UW researchers develop new HIV topical preventative for women

Bioengineers from the University of Washington (UW) have developed a medicated, disappearing fabric-like preventative that could protect women from contracting HIV.

In their search for a topical preventative for women, the researchers from UW discovered a method that spins a drug into silk-like fibers that rapidly dissolve when exposed to moisture, releasing higher doses of the drug than possible with other anti-HIV creams and gels, Science Daily reports.

"This could offer women a potentially more effective, discreet way to protect themselves from HIV infection by inserting the drug-loaded materials into the vagina before sex," Cameron Ball, a UW doctoral student in bioengineering, said, according to Science Daily.

Fiber materials can hold 10 times the amount of medicine as other gels and creams under development. Topical drugs like anti-HIV gels and creams, however, have not done well in clinical trials because they can sometimes be difficult for women to use.

"The effectiveness of an anti-HIV topical drug depends partially on high-enough dosages and quick release," Ball said, Science Daily reports. "We have achieved higher drug loading in our material such that you wouldn't need to insert a large amount of these fibers to deliver enough of the drug to be helpful."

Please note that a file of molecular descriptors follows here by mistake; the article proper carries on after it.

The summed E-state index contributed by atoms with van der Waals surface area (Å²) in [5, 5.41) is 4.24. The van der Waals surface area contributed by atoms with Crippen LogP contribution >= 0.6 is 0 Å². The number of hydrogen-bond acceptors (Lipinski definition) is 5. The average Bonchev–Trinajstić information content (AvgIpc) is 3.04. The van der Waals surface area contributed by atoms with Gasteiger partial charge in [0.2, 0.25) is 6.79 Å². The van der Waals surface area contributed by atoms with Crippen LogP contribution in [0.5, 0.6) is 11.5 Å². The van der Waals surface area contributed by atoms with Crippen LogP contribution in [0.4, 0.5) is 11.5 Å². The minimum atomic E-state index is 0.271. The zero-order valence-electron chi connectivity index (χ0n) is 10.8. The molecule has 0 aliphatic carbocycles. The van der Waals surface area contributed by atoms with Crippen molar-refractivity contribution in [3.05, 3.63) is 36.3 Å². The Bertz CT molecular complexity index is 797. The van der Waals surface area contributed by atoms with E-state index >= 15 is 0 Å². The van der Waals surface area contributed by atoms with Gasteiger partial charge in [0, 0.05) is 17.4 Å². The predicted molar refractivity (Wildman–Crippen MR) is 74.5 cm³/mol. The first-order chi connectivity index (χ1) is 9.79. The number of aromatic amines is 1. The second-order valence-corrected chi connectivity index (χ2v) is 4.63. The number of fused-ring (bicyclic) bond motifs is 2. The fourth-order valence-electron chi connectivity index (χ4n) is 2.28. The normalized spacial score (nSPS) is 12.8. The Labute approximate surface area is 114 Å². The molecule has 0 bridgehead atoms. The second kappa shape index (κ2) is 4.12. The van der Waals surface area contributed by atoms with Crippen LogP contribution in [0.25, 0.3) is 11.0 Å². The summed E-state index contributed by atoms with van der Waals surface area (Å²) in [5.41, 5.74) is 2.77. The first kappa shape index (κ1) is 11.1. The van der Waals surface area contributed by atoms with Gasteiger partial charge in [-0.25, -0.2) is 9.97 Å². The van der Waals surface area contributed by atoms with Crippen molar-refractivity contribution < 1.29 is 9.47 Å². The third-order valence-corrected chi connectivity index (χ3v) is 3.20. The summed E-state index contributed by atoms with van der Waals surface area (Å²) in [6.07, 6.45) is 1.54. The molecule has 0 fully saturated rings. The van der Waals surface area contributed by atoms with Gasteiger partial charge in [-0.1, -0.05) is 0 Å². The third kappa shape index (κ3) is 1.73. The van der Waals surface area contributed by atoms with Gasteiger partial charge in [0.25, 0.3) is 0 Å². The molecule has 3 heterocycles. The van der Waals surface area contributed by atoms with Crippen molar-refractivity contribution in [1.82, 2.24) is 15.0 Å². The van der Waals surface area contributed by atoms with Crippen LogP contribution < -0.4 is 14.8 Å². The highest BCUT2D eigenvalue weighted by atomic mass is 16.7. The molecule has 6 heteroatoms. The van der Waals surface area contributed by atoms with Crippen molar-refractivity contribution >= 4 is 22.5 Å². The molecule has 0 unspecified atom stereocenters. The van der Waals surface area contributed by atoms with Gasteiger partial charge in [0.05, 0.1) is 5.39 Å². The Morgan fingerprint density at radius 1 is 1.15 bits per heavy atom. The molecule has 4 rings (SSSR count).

A process called electrospinning was used to create the fibrous drug material-a polymer was combined with the drug maraviroc, which is currently used to treat symptoms of HIV in patients infected with the virus, and other materials to make the "fabric" more water-soluble.

After being charged with a high-voltage generator, the substance is passed through a syringe, during which the charge on the substance's surface causes the formation of a long string from the syringe that spins before collecting on a grounded surface, according to Science Daily.

"We think the fiber platform technology has the capability of being developed into multifunctional medical fabrics that address simultaneously challenges related to biological efficacy and user preferences," Kim Woodrow, a bioengineering assistant professor at UW, said, Science Daily reports.